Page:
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dc.contributor.authorEbert, M.
dc.contributor.authorHalkett, Georgia
dc.contributor.authorBerg, M.
dc.contributor.authorCutt, D.
dc.contributor.authorDavis, M.
dc.contributor.authorHegney, D.
dc.contributor.authorHouse, M.
dc.contributor.authorKrawiec, M.
dc.contributor.authorKearvell, R.
dc.contributor.authorLester, L.
dc.contributor.authorMaresse, S.
dc.contributor.authorMcLoone, P.
dc.contributor.authorMcKay, J.
dc.identifier.citationEbert, M. and Halkett, G. and Berg, M. et al. 2016. An assessment of radiation oncology medical physicists’ perspectives on undertaking research. APSEM. 40 (1): pp. 173-180.

As part of a study of the radiation oncology workforce, radiation oncology medical physicists (ROMPs) who had worked in Australia were surveyed regarding their attitudes to participating in research. Responses from 88 ROMPs were available for analysis, representing a broad mix of employment situations and research experience. Greater than 70% of ROMPs described their involvement in research as “liking it” or “loving it”, with associated identified benefits including skills development, job satisfaction and career progression. Over half of respondents agreed that involvement in research inspired them to stay in their profession. However, lack of time, support and motivation were all identified as barriers to participation in research. Areas of research interest were identified. This study highlights the importance of a research culture for job satisfaction and staff retention.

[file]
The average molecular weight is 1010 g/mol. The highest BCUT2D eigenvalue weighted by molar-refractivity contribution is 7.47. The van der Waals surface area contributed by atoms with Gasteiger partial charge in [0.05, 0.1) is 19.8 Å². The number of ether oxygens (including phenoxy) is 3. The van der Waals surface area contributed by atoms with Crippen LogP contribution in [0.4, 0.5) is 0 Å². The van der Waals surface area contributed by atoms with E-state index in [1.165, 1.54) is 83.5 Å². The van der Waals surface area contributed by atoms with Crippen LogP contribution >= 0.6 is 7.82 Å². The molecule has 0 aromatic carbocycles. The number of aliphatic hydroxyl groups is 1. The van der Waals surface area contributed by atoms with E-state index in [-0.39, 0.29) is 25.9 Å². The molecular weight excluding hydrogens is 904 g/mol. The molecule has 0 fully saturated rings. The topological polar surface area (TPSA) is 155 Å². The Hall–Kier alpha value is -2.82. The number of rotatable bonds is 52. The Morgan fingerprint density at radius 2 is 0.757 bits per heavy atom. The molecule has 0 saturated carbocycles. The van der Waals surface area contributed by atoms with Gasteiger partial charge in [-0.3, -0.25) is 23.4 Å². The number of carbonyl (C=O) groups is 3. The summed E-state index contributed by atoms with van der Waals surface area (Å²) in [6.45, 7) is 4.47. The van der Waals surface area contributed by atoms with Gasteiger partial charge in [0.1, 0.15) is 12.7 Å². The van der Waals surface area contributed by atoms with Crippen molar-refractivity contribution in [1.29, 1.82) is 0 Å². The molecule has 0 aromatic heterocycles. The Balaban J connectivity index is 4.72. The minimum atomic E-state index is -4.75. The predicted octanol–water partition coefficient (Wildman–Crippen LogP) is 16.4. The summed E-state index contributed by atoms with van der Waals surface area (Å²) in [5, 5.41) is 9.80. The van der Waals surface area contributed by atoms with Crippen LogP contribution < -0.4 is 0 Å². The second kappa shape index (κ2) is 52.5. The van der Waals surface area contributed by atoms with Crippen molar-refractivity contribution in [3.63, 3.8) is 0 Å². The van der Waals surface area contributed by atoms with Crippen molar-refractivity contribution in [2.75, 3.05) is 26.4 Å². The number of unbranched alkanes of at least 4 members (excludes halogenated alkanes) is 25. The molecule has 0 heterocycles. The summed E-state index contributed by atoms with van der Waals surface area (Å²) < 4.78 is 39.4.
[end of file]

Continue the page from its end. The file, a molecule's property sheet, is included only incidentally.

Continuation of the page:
dc.titleAn assessment of radiation oncology medical physicists’ perspectives on undertaking research
dc.typeJournal Article
dcterms.source.volumeonline first
curtin.departmentSchool of Nursing and Midwifery
curtin.accessStatusFulltext not available

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